Marie Bennigsen-Broxup
Marie Bennigsen-Broxup (1944 – 7 December 2012) was an expert on the Caucasus and Central Asia, with particular emphasis on Muslim communities within these regions. She pioneered an area studies focus on the former Soviet south, founding new research publications dedicated to these regions, and later becoming active in advocacy for the post-Soviet Chechen leadership in the 1990s.
She was born in Paris in 1944, the daughter of the Russian émigré scholar of Islam, Alexandre Bennigsen. Following her marriage in 1973 to Michael Broxup, she lived in Hong Kong and Moscow, where she worked for the Financial Times, before returning to London in 1980.[1]
Bennigsen joined the Society for Central Asian Studies in Oxford in 1981 and founded the London-based Central Asian Survey quarterly soon afterwards. She also edited Central Asia and Caucasus Chronicle from 1981 to 1990, and served as a consultant on Caucasian affairs to the French ministries of Defence and Foreign Affairs.
In 1983 Bennigsen published The Islamic Threat to the Soviet State, co-authored with her father. The Bennigsens’ study hypothesised that unruly Muslim nationalities could come to constitute a major threat to the Soviet Union, a view achieving wide popularity among Sovietologists in the 1980s. It was in the North Caucasus, however, that this prediction would eventually ring truest, and in particular, in Chechnya. Bennigsen first travelled to Chechnya and neighbouring Dagestan in 1992, just after the Soviet collapse and as Chechnya was embarking on a path towards separation from Russia. She became a close associate of the Chechen leadership, engaging in international advocacy for their cause, as well as numerous charitable causes for relief to the population of Chechnya.[2] In 1998–1999 Bennigsen conducted interviews with 20 Chechen field commanders and staff officers, including Aslan Maskhadov, the mastermind of the Chechen victory over Russian forces in the first Chechen war, later elected president of the republic in 1997 and assassinated by Russian special forces in 2005.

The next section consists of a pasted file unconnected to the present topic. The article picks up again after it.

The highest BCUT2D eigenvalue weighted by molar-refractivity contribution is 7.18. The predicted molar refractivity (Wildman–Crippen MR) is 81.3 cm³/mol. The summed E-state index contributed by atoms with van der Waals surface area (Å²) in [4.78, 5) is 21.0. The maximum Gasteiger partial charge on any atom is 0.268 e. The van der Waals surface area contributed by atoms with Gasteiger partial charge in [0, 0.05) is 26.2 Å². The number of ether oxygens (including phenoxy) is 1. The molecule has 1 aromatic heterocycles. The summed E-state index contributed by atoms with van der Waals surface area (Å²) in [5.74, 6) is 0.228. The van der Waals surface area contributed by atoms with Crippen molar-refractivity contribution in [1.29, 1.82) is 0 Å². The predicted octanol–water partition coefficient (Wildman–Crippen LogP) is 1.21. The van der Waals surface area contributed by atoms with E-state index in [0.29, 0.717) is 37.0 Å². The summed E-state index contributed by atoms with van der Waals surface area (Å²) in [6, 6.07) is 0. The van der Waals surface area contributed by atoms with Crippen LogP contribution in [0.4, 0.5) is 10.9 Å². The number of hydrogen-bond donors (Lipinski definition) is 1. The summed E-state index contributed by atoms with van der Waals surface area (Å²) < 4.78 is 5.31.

Bennigsen was married to Michael Broxup and the couple had two sons. Marie Bennigsen died in Oxford in December 2012 after a short illness.[3]
Main works
  1. ^​https://www.tandfonline.com/doi/full/10.1080/02634937.2013.771871
  2. ^ Children of Chechnya Action Relief Mission.
  3. ^ http://www.waynakh.com/eng/2012/12/in-memory-of-marie-bennigsen-broxup/
Last edited on 24 May 2021, at 19:06
Content is available under CC BY-SA 3.0 unless otherwise noted.
Privacy policy
Terms of Use
HomeRandomNearbyLog inSettingsDonateAbout WikipediaDisclaimers